I have examined and critiqued postmodernism elsewhere (see The Truth War, 2007). It should be sufficient for our purposes in this context to summarize the postmodern mind-set by describing it as dubiousness about practically everything. As we noted, the starting point for modernity was a rejection of biblical authority (setting aside belief in the supernatural as an untenable or merely irrelevant opinion). Instead, science and human reason were foolishly treated as reliable and authoritative. In the end, the disastrous failure of so many modern ideologies utterly debunked modern rationalism and delivered a deathblow to modern certitude. Postmodernism therefore subjects every idea and every authority to endless skepticism.
Modernity’s most basic assumption was that the way to achieve unshakable certainty is through a rigorous application of the scientific method. (Whatever could be tested and proved in the laboratory—or logically deduced from scientific “facts”—was deemed true; everything else was written off as mere superstition.) Moderns were convinced that a basic foundation of settled scientific knowledge would easily provide a trustworthy authority by which all truth claims could be tested. That process in turn would eventually bring about a uniform consensus regarding all the fundamental realities of life and human existence.
This is imperative reading for any true Christian believer who encounters the need to contend for the faith. It is presented as if it were a conversation or debate with a known unbeliever and is done with great care, yet with an undeniable conviction of the Truth as correctly understood by one whose sight God has chosen to restore.
Furthermore, it effectively addresses and puts shame on many of the grossly erroneous messages which issue forth from the publications and pulpits of the modern and post-modern church. It is a potent refutation of the evil message of the evolutionary ‘church’ by Christian means and through simple application of the fact that God has revealed sufficient and overwhelming evidence of His Almighty sovereignty in creation.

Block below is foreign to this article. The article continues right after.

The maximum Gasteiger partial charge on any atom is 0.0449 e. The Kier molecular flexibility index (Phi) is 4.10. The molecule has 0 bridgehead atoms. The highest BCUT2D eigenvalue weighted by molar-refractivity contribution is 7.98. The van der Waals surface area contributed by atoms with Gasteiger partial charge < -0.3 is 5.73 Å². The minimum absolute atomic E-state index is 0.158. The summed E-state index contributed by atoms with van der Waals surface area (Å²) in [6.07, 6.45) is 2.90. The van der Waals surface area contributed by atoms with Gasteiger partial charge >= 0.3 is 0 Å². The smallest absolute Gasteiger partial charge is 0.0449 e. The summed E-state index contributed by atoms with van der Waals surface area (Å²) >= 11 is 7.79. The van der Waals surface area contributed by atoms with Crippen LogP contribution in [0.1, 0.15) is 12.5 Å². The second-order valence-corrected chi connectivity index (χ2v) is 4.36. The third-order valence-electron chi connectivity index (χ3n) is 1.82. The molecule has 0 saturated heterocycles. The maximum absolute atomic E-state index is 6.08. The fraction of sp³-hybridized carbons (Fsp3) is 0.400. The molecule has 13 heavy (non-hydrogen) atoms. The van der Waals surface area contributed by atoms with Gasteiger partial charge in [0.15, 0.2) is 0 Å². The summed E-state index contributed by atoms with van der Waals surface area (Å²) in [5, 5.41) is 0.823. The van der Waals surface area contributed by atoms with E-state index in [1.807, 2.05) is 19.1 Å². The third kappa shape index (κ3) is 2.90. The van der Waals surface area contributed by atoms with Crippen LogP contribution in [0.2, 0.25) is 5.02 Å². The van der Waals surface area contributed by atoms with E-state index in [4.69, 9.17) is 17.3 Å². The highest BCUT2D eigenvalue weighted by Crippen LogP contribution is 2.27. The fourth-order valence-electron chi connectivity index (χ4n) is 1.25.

This is certainly worth setting aside the time to read, irrespective of your theistic position. It is a remarkable piece.
Why I Believe in God
By: The Rev. Cornelius Van Til, Ph.D.
You have noticed, haven’t you, that in recent times certain scientists like Dr. James Jeans and Sir Arthur Eddington, as well as some outstanding philosophers like Dr. C.E.M. Joad, have had a good deal to say about religion and God? Scientists Jeans and Eddington are ready to admit that there may be something to the claims of men who say they have had an experience of God, while Philosopher Joad says that the “obtrusiveness of evil” has virtually compelled him to look into the argument for God’s existence afresh. Much like modernist theologian Dr. Reinhold Niebuhr who talks about original sin, Philosopher Joad speaks about evil as being ineradicable from the human mind.
Then, too, you have on occasion asked yourself whether death ends all. You have recalled, perhaps, how Socrates the great Greek philosopher, struggled with that problem Continue reading